The middle market continues to outperform other segments of the economy, but that doesn’t mean it’s without challenges. Topping the list of hurdles for midsize companies is access to qualified employees, according to RSM US LLP Chief Economist Joe Brusuelas.
“During 2017 you would think taxes and tax reform would be the No. 1 issue among middle-market clients. It’s not; it’s the labor market,” Brusuelas said. “And we have a tight, tight labor market out there in the middle market.”
Attracting and retaining workers is a challenge, compounded by the fact that employers often must turn away potential employees for a failed drug test or past felony conviction, he added during a recent conversation with MMG Editor in Chief Deborah Cohen.
The issue of labor acutely impacts agriculture. An insufficient number of visas prevents farms from hiring the migrant workers they need to produce enough food, which will likely lead to rising U.S. food prices.
While Brusuelas agreed an upward adjustment in minimum wage was warranted in several U.S. markets, a movement to push the hourly base pay above $11.50 would be detrimental, forcing layoffs by a host of midsize companies, especially restaurants and retailers, he said.
In addition to the labor market, Brusuelas and Cohen discussed trends in the manufacturing and retail sectors, the global implications of Britain’s impending departure from the European Union, and legislative and regulatory issues that will impact the middle-market economy.
“During 2017 you would think taxes and tax reform would be the No. 1 issue among middle-market clients. It’s not; it’s the labor market.”
The Least Understood Problem
Discussing recent health care reform efforts in Washington, Brusuelas underscored the associated tax implications that will impact the entire U.S. economy.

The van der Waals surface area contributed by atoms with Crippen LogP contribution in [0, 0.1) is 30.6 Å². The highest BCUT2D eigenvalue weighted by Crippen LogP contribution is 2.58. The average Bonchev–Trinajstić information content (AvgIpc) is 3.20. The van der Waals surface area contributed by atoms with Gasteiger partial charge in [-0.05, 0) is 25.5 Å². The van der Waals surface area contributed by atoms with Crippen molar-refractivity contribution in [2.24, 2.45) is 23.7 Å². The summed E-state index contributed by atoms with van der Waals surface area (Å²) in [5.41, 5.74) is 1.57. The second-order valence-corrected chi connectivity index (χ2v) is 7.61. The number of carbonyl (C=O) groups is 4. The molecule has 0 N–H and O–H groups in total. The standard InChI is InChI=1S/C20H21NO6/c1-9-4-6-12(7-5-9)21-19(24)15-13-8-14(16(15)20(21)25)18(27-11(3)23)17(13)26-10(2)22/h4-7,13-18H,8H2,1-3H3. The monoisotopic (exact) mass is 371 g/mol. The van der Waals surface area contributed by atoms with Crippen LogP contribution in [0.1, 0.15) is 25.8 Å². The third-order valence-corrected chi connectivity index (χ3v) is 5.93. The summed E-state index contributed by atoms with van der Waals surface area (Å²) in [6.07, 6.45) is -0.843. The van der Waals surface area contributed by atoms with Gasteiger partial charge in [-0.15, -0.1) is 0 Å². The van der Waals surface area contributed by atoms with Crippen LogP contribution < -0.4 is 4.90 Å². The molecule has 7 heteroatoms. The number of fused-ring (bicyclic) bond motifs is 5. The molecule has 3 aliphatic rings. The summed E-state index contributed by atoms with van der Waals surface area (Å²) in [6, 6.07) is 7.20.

“It’s one of the most interesting and least understood problems with respect to tax reform and tax cuts going forward over the next six to 12 months,” he said.
He expects lawmakers will attempt to reduce the corporate tax rate and the number of tax brackets for households; they will likely also address the treatment of pass-through entities versus companies taxed as corporations, an issue of particular importance to midsize businesses. To pay for tax cuts, Brusuelas foresees an elimination of deduction on state and local taxes, which will heavily impact taxpayers in Democratic-leaning states like California, Illinois and New York.
As for regulatory changes, Brusuelas said he’s keeping an eye on potential tariffs on steel. Intended to bolster the handful of giant steel companies that remain in the country, higher prices generated by these tariffs would dramatically impact sectors heavily populated by middle-market companies.
“During this entire business cycle, the middle market is responsible in any given month for producing 60 to 70 percent of private sector job creation,” Brusuelas said. “We’re the ones driving the train, yet policy is not made for us.”
Kathryn Mulligan is the associate editor of Middle Market Growth.